By KJ Burkley | Reporter
World-renowned violist Dr. Molly Gebrian and piano-percussionist Danny Holt will perform a “Trios for Two” recital at 7:30 tonight in Roxy Grove Hall. The recital is the second of two recent events that will kick off Baylor’s School of Music annual Lyceum Series.
The first event Monday in the Meadows Recital Hall was a workshop led by Gebrian titled “What Musicians Can Learn About Practicing From Current Brain Research.” Gebrian presented her findings on how both musicians and non-musicians can use certain methods to practice and study better, leading to more successful performances and academic study.
“Once you learn how your brain works, you can use those methods in your practice to perform more efficiently,” said Gebrian. “In my readings of material in neuroscience and how the brain learns, I found these methods to be implacable to how musicians practice and learn.”
“Trios for Two” is a project that Gebrian started in 2010, which entails reciting music that has been written specifically for her and Holt. According to Gebrian, Holt is the only piano-percussionist in the world to perform as a professional and has been since 2003.
Gebrian started playing music at an early age, and has studied, taught and performed at prestigious music schools in the United States and Europe. She earned her Doctor of Musical Arts from Rice University’s Shepard School of Music, and also completed her master level schooling at the New England Conservatory of Music.
In addition to her studies in music, Gebrian has a love for understanding how the brain learns music, which led her to start this collaboration research project with scientists over this topic. Gebrian explained that it is imperative for musicians to know how their brains learn and to use those methods for better practice.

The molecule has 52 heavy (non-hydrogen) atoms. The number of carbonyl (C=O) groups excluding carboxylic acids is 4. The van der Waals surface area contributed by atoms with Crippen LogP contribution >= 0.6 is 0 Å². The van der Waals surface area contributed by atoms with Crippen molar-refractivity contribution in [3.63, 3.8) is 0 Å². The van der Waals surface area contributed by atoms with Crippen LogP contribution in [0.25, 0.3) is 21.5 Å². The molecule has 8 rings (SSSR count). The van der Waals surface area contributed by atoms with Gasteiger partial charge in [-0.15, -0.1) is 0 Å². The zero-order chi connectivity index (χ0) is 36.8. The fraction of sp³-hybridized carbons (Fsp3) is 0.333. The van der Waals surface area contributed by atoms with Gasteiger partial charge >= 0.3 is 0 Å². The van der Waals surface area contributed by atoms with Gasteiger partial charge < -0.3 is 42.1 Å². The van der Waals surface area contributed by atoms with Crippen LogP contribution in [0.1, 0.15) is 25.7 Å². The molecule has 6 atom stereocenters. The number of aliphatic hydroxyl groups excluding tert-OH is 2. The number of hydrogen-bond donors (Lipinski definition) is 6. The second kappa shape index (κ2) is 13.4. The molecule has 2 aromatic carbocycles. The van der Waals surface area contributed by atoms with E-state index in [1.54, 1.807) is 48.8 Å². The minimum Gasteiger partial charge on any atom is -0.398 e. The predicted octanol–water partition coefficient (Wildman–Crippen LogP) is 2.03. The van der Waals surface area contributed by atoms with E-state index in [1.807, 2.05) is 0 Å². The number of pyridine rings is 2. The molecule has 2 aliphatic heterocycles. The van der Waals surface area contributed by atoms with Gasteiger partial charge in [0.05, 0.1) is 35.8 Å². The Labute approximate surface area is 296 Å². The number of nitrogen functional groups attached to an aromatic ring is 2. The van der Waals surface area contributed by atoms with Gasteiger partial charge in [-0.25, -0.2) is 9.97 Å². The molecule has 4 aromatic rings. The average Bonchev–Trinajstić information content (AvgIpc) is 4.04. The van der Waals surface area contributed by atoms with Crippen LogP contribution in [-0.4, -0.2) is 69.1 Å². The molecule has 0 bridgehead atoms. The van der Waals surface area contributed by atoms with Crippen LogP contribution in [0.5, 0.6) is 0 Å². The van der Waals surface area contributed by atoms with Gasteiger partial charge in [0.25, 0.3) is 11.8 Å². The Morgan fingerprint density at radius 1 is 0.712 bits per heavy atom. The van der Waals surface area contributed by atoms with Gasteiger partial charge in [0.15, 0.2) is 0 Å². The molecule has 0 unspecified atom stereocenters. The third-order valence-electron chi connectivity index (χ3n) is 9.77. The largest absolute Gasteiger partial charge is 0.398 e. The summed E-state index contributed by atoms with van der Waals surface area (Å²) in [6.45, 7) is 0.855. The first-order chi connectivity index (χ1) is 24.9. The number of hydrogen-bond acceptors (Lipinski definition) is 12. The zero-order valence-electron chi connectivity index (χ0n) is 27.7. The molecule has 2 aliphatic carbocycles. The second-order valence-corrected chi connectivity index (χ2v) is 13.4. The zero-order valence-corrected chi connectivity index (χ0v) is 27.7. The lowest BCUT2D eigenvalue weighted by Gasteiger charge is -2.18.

“I incorporate these methods every single day and every single second I practice,” said Gebrian. “If musicians don’t practice the right way, they are wasting their time. There are principles on how the brain works, and more specifically, how their brain works.”
Even though Dr. Gebrian is an instrumentalist, the research applies to any field of musicianship. This is one aspect Waco junior Isaac Arterburn, a choral education major, admired about Gebrian’s workshop.
“It’s really cool that she could combine the two disciplines of music and neurology to create a process to help us find more efficient ways to practice all music, not just instrumental,” Arterburn said. “In order to practice more efficiently, we need to understand how our brain works when we practice.”
Gebrian and Holt have performed “Trios for Two” in Houston and Los Angeles, where it was featured at the Roy and Edna Disney/CalArts Theater, or REDCAT. In celebration of their release on the Innova Recordings Label, Gebrian and Holt went on tour around the U.S. in 2016 and 2017.
“Understanding how your brain works will only benefit your practice,” Gebrian said. “Having that knowledge will greatly improve your learning, even if you are not a musician.”
Founded in 1976, the Lyceum Series gives a chance for the Baylor and greater Waco communities to receive musical instruction from world-class musicians. Due to the magnanimity of the Meadows Foundation in Dallas, all Lyceum Series events are open to the public and free of charge.